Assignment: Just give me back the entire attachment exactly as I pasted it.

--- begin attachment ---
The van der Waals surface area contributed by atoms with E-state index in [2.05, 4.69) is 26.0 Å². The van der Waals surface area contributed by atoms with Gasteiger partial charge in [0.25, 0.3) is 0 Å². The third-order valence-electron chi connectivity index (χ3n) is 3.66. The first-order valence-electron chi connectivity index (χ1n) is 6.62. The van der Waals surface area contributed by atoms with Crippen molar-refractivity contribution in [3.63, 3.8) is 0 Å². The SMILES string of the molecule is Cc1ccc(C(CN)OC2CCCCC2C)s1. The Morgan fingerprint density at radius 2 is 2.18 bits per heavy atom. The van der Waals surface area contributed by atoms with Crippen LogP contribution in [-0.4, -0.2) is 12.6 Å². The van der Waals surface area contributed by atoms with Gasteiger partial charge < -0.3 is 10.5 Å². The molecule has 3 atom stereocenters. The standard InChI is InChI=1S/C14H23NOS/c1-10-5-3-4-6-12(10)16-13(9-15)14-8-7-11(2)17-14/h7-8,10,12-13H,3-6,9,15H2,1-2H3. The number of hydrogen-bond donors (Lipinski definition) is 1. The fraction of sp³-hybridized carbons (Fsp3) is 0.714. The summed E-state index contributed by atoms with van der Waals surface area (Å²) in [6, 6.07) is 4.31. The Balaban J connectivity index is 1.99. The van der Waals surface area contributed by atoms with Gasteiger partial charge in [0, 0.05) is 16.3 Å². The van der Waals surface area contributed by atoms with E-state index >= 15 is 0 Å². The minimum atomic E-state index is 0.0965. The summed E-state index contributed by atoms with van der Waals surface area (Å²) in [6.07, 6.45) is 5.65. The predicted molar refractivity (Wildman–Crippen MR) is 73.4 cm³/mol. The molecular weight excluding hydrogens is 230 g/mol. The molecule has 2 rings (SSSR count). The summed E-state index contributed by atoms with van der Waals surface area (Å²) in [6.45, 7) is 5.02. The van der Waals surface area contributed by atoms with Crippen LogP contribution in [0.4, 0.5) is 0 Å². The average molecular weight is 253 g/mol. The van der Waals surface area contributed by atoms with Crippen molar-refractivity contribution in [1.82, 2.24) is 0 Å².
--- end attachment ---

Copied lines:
The van der Waals surface area contributed by atoms with E-state index in [2.05, 4.69) is 26.0 Å². The van der Waals surface area contributed by atoms with Gasteiger partial charge in [0.25, 0.3) is 0 Å². The third-order valence-electron chi connectivity index (χ3n) is 3.66. The first-order valence-electron chi connectivity index (χ1n) is 6.62. The van der Waals surface area contributed by atoms with Crippen molar-refractivity contribution in [3.63, 3.8) is 0 Å². The SMILES string of the molecule is Cc1ccc(C(CN)OC2CCCCC2C)s1. The Morgan fingerprint density at radius 2 is 2.18 bits per heavy atom. The van der Waals surface area contributed by atoms with Crippen LogP contribution in [-0.4, -0.2) is 12.6 Å². The van der Waals surface area contributed by atoms with Gasteiger partial charge < -0.3 is 10.5 Å². The molecule has 3 atom stereocenters. The standard InChI is InChI=1S/C14H23NOS/c1-10-5-3-4-6-12(10)16-13(9-15)14-8-7-11(2)17-14/h7-8,10,12-13H,3-6,9,15H2,1-2H3. The number of hydrogen-bond donors (Lipinski definition) is 1. The fraction of sp³-hybridized carbons (Fsp3) is 0.714. The summed E-state index contributed by atoms with van der Waals surface area (Å²) in [6, 6.07) is 4.31. The Balaban J connectivity index is 1.99. The van der Waals surface area contributed by atoms with Gasteiger partial charge in [0, 0.05) is 16.3 Å². The van der Waals surface area contributed by atoms with E-state index >= 15 is 0 Å². The minimum atomic E-state index is 0.0965. The summed E-state index contributed by atoms with van der Waals surface area (Å²) in [6.07, 6.45) is 5.65. The predicted molar refractivity (Wildman–Crippen MR) is 73.4 cm³/mol. The molecular weight excluding hydrogens is 230 g/mol. The molecule has 2 rings (SSSR count). The summed E-state index contributed by atoms with van der Waals surface area (Å²) in [6.45, 7) is 5.02. The van der Waals surface area contributed by atoms with Crippen LogP contribution in [0.4, 0.5) is 0 Å². The average molecular weight is 253 g/mol. The van der Waals surface area contributed by atoms with Crippen molar-refractivity contribution in [1.82, 2.24) is 0 Å².